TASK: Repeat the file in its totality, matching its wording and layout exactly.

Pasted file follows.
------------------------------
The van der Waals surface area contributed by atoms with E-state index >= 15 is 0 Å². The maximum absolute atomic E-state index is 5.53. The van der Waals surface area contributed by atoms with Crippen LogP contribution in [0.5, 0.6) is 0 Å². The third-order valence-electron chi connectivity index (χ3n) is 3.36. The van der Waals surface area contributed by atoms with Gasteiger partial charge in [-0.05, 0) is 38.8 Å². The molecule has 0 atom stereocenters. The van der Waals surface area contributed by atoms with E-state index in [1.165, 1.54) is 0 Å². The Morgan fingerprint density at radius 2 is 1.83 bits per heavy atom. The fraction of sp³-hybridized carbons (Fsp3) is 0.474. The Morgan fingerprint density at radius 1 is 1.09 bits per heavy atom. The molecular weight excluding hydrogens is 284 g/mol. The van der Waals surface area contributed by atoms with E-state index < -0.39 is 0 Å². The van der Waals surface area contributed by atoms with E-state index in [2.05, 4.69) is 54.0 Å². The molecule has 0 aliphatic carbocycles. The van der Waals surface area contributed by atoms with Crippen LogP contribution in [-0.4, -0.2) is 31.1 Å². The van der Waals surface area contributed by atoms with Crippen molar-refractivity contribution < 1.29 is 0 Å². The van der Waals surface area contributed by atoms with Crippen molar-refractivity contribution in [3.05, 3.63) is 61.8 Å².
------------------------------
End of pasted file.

The van der Waals surface area contributed by atoms with E-state index >= 15 is 0 Å². The maximum absolute atomic E-state index is 5.53. The van der Waals surface area contributed by atoms with Crippen LogP contribution in [0.5, 0.6) is 0 Å². The third-order valence-electron chi connectivity index (χ3n) is 3.36. The van der Waals surface area contributed by atoms with Gasteiger partial charge in [-0.05, 0) is 38.8 Å². The molecule has 0 atom stereocenters. The van der Waals surface area contributed by atoms with E-state index in [1.165, 1.54) is 0 Å². The Morgan fingerprint density at radius 2 is 1.83 bits per heavy atom. The fraction of sp³-hybridized carbons (Fsp3) is 0.474. The Morgan fingerprint density at radius 1 is 1.09 bits per heavy atom. The molecular weight excluding hydrogens is 284 g/mol. The van der Waals surface area contributed by atoms with E-state index < -0.39 is 0 Å². The van der Waals surface area contributed by atoms with E-state index in [2.05, 4.69) is 54.0 Å². The molecule has 0 aliphatic carbocycles. The van der Waals surface area contributed by atoms with Crippen LogP contribution in [-0.4, -0.2) is 31.1 Å². The van der Waals surface area contributed by atoms with Crippen molar-refractivity contribution < 1.29 is 0 Å². The van der Waals surface area contributed by atoms with Crippen molar-refractivity contribution in [3.05, 3.63) is 61.8 Å².